Building trains every day, Guo Wuchun in his 50s from Zhuzhou, Hunan province, was not satisfied. He wanted more. He wanted to reach for the sky. His dream was to build and fly a helicopter that he made. It finally came true after five years of research and development.
Video footage showing Guo's test flight in his coaxial helicopter has gone viral on Sina Weibo. It had been viewed more than 38 million times as of Monday. Many netizens call it an inspiring story that shows everything is possible as long as you dare to follow your dream and never give up.
"When I was a boy, I had dreamed of building a plane, but most people thought that it was an unobtainable dream for me, a middle school graduate," Guo says.
But his education background didn't stop him from realizing his dream. Without formal education and training, Guo figured out helicopter design on his own.
Working at the Zhuzhou CRRC Timly Forge Co has brought Guo a step closer and gave him the required craftsmanship. In the factory, he mastered skills such as gas-cutting and welding among others.
Guo started his helicopter project in 2015.
From the basics of helicopter aerodynamics to coaxial rotor systems, he has devoured the vast resources available in professional books and online. For the English materials that he cannot understand, he has asked friends to translate for him.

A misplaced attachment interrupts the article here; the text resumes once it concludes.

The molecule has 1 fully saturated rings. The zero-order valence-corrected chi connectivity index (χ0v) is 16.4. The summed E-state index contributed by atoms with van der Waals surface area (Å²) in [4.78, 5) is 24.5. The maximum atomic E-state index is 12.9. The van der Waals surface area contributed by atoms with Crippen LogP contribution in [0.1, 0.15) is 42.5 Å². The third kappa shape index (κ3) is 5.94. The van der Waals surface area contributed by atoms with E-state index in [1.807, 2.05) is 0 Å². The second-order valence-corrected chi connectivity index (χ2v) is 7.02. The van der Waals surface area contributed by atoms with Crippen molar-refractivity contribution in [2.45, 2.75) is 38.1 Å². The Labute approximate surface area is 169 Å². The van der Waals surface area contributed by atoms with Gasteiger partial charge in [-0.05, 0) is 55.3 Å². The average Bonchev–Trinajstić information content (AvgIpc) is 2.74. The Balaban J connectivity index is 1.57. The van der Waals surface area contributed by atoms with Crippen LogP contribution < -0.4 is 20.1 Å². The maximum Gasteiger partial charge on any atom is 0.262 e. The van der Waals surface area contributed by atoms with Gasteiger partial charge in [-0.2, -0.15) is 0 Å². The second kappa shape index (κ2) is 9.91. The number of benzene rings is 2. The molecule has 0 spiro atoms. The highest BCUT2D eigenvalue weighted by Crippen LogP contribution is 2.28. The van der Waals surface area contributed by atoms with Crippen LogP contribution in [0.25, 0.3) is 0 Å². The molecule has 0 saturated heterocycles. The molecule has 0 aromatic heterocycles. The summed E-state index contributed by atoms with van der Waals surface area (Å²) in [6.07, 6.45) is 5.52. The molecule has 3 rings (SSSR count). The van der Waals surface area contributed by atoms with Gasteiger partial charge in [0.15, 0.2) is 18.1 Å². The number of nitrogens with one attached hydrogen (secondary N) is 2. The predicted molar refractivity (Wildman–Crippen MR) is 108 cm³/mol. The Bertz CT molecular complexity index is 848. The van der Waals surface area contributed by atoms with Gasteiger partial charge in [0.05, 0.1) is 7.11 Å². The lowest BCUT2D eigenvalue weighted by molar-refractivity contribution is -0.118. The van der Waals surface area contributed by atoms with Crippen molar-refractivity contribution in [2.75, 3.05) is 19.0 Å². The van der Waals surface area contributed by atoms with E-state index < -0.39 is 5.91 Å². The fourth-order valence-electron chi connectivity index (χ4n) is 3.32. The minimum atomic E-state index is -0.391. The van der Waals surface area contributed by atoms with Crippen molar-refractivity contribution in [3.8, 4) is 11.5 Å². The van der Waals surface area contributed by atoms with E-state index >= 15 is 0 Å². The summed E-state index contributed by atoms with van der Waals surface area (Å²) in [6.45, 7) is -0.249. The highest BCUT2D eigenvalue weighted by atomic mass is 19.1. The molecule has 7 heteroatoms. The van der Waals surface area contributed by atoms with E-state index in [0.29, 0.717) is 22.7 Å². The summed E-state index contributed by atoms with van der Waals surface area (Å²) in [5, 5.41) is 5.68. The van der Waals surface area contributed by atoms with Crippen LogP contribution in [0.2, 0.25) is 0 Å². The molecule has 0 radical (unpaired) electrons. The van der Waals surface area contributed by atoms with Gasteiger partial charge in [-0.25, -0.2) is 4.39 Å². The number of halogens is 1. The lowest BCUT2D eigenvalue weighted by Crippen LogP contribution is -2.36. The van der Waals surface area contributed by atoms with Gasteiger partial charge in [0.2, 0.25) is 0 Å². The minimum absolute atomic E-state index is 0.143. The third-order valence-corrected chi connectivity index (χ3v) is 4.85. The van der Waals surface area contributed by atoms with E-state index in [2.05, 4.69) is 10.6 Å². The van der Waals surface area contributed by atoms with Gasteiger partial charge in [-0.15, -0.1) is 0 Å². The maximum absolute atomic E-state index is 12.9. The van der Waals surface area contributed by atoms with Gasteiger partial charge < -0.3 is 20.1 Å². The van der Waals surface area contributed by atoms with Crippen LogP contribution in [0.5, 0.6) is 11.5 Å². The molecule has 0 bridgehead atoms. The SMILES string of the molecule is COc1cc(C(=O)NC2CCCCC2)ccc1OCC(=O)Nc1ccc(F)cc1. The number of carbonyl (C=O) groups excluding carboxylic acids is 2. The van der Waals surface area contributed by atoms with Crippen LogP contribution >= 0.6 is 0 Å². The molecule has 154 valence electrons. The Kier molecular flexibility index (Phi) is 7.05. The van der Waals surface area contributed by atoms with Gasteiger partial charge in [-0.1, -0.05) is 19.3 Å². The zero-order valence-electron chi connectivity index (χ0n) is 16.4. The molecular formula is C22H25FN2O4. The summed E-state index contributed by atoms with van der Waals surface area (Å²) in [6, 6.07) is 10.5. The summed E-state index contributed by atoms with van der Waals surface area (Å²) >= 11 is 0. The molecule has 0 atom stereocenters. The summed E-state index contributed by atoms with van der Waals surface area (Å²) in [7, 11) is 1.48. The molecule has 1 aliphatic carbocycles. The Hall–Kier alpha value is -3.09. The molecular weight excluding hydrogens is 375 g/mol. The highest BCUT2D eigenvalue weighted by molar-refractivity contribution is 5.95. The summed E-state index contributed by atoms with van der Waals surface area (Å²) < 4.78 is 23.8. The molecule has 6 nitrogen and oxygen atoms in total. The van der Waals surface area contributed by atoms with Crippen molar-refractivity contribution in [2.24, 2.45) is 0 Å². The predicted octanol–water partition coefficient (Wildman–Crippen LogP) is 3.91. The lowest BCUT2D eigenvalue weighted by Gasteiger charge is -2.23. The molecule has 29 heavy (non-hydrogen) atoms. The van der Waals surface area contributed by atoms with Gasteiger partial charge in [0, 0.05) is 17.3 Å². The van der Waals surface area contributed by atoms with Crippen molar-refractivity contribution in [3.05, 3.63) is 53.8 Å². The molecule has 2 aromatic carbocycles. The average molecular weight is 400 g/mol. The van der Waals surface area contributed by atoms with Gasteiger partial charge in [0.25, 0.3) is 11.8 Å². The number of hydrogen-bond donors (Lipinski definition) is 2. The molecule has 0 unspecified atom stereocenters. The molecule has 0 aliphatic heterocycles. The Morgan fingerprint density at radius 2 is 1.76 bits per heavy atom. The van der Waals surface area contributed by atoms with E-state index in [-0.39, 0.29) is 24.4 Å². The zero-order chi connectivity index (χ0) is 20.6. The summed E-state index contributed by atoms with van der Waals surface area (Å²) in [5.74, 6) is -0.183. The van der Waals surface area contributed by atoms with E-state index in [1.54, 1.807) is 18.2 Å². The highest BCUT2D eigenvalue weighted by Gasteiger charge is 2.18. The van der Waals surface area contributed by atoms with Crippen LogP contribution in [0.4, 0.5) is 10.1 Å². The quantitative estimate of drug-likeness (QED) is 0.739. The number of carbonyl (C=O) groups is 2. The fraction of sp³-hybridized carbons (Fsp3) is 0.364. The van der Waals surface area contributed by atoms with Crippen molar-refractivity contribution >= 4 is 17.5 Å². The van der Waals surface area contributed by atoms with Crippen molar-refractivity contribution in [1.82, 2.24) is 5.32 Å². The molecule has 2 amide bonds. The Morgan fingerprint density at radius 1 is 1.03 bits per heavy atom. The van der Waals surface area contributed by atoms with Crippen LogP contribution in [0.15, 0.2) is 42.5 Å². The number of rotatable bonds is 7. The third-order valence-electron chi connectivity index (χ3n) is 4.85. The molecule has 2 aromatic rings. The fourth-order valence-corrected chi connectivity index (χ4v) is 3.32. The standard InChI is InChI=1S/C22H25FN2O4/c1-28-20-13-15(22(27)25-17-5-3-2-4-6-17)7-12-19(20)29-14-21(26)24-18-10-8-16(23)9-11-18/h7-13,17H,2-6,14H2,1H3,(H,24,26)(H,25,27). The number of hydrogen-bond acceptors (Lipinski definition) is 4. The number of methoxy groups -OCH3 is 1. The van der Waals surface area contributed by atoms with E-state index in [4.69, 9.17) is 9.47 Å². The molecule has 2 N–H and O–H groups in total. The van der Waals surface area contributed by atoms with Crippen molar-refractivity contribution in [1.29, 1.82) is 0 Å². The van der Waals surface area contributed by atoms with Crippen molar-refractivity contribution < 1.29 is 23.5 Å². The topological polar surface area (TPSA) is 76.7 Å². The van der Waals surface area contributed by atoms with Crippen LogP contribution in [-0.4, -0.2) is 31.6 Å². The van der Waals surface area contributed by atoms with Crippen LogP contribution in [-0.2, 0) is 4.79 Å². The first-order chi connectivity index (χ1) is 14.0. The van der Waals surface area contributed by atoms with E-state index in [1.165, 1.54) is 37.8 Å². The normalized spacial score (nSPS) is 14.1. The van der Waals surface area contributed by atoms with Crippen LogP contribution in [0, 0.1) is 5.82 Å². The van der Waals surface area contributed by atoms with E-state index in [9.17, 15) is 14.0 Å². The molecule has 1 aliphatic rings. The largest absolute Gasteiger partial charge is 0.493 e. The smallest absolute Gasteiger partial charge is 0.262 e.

He has been a frequent visitor to various auto shows to look for motors which may suit his helicopter.
In his makeshift studio at his home's rooftop, he has collected scrap copper vehicle parts and other discarded metal for necessary components for his helicopter, which has been his "treasure". Piles of used tires and steel pipes have been stored in his studio.
His first model was created in 2015, but it could not take off. Eventually, after numerous failed attempts and four models, Guo got himself in the air this month, with some netizens calling him a "Chinese Wright brother".
With its tank full, the flight can last two hours, according to Guo. He didn't reveal how much he has spent on the project.
The CRRC saluted Guo on its Sina Weibo account, commenting that Guo challenged the impossible.
Many amateur aircraft enthusiasts, including Guo, face difficulties in getting a special airworthiness certificate in the experimental category. This certificate is issued by the Civil Aviation Administration of China allowing enthusiasts to legally operate aircraft for non-commercial purposes of recreation and education.